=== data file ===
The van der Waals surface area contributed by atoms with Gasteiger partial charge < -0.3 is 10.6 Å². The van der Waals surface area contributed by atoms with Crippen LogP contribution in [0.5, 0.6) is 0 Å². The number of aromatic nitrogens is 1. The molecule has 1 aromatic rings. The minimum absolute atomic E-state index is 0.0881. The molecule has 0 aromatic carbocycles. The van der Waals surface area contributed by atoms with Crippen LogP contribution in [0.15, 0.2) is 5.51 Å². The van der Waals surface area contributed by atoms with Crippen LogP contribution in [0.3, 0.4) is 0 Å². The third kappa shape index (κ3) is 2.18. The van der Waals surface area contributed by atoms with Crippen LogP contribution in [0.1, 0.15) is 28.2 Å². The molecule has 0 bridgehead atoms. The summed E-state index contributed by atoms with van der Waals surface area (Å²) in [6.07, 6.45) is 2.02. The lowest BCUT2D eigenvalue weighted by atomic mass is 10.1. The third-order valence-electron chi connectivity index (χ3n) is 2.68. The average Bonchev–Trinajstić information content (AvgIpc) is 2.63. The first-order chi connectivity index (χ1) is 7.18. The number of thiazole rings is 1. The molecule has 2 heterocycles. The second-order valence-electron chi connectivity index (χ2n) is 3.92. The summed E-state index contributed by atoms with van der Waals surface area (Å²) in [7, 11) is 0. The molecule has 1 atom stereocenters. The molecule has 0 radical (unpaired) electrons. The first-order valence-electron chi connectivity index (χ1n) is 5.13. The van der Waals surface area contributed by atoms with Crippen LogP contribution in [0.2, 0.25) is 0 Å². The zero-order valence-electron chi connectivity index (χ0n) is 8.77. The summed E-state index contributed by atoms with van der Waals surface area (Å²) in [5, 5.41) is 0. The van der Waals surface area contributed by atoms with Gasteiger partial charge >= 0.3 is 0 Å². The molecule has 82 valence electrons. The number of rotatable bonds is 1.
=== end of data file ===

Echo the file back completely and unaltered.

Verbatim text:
The van der Waals surface area contributed by atoms with Gasteiger partial charge < -0.3 is 10.6 Å². The van der Waals surface area contributed by atoms with Crippen LogP contribution in [0.5, 0.6) is 0 Å². The number of aromatic nitrogens is 1. The molecule has 1 aromatic rings. The minimum absolute atomic E-state index is 0.0881. The molecule has 0 aromatic carbocycles. The van der Waals surface area contributed by atoms with Crippen LogP contribution in [0.15, 0.2) is 5.51 Å². The van der Waals surface area contributed by atoms with Crippen LogP contribution in [0.3, 0.4) is 0 Å². The third kappa shape index (κ3) is 2.18. The van der Waals surface area contributed by atoms with Crippen LogP contribution in [0.1, 0.15) is 28.2 Å². The molecule has 0 bridgehead atoms. The summed E-state index contributed by atoms with van der Waals surface area (Å²) in [6.07, 6.45) is 2.02. The lowest BCUT2D eigenvalue weighted by atomic mass is 10.1. The third-order valence-electron chi connectivity index (χ3n) is 2.68. The average Bonchev–Trinajstić information content (AvgIpc) is 2.63. The first-order chi connectivity index (χ1) is 7.18. The number of thiazole rings is 1. The molecule has 2 heterocycles. The second-order valence-electron chi connectivity index (χ2n) is 3.92. The summed E-state index contributed by atoms with van der Waals surface area (Å²) in [7, 11) is 0. The molecule has 1 atom stereocenters. The molecule has 0 radical (unpaired) electrons. The first-order valence-electron chi connectivity index (χ1n) is 5.13. The van der Waals surface area contributed by atoms with Crippen LogP contribution in [0.2, 0.25) is 0 Å². The zero-order valence-electron chi connectivity index (χ0n) is 8.77. The summed E-state index contributed by atoms with van der Waals surface area (Å²) in [5, 5.41) is 0. The van der Waals surface area contributed by atoms with Gasteiger partial charge >= 0.3 is 0 Å². The molecule has 82 valence electrons. The number of rotatable bonds is 1.